My Valentine’s Day Horror, Part One


Photo credit: Sister72

Picture it: Valentine’s Day, circa 1976. I was probably in the 2nd grade. Like all other classes around the nation, ours was having a Valentine party, and a list of classmates was sent home so we could make the valentines. My mother was not one to be tied down to such tasks as overseeing valentines; her solution was for me just to put my name on the back of all of my valentines and pass them out to whoever I cared to. So that was just what I did. But, there was one boy… special …in a way you might not expect. He was the boy everyone picked on. There is one in every class- the outcast. Ours was named John Barsey, and he was the outcast for good reason…. he ate boogers. Unabashedly. I felt sad for, although also repulsed by, John Barsey. I didn’t like the way he was always teased. I was very worried that no one would give him a single valentine, so the only card I actually put a name on that year was John Barsey’s.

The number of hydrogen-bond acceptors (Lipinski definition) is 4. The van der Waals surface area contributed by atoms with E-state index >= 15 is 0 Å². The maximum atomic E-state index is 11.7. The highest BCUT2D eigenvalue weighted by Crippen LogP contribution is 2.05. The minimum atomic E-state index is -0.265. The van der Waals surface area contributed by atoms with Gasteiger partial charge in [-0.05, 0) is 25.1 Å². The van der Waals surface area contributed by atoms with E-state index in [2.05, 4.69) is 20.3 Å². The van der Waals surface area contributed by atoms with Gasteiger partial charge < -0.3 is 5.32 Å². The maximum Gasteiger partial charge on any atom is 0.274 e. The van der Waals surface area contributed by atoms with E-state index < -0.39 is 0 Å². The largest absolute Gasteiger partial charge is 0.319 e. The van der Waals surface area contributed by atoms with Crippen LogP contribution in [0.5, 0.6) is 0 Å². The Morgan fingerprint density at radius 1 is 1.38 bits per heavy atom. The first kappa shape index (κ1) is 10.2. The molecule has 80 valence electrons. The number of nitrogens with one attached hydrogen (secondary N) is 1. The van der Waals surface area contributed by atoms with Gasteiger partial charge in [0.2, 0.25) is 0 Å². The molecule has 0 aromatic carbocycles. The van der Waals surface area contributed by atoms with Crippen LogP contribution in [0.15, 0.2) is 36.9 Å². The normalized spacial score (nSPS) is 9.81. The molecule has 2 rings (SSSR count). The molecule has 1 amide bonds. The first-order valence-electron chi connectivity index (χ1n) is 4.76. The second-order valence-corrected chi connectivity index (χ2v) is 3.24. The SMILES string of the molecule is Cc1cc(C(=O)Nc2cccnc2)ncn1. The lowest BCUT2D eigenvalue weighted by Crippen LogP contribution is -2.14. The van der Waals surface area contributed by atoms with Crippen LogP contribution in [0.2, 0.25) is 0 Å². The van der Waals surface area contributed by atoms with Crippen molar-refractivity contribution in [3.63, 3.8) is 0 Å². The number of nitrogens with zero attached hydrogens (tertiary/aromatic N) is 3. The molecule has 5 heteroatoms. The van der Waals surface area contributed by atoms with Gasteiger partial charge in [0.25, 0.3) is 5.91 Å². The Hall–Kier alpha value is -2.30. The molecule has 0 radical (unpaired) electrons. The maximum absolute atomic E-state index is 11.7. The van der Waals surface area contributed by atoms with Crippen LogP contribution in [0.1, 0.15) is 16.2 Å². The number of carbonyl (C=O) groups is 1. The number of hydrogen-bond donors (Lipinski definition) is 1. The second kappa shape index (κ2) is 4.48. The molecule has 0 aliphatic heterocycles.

In class we all had little decorated tissue boxes to collect our cards, and I really thought that we were all going to walk around and drop notes in each other’s boxes. Unfortunately, it did not turn out that way. The teacher, the evil Ms. Smith, collected all our valentines, then read them all out one by one. To Sally from Jane…. to Jimmy from Jill…. and so on. Then the recipient would go to the front of the room and get his or her card. But all my valentines had only MY name on them. So my teacher would quip “Well, here’s another one for you Nicole, aren’t you popular.” “And ANOTHER one for Nicole…. from, well, it doesn’t say…”I would slink up to the front, my cheeks hot, and collect my card. I think that she was waiting for me to admit that I had not addressed my valentines individually as instructed, but I was too mortified to say anything at all. I am sure to my fellow 7 year olds it looked like I had made all those valentines for myself to look like I was popular. Lord knows enough of them asked me that very question later.

But the worst came at the very end when she said “Well, here’s one from Nicole, to John Barsey.” Yes, it outwardly appeared that the only card I had sent that year was to the outcast. The damage was done, I could not rise above it. For the rest of the neverending school year, I was known as Mrs. Barsey, or Mrs. Booger Eater to my friends.


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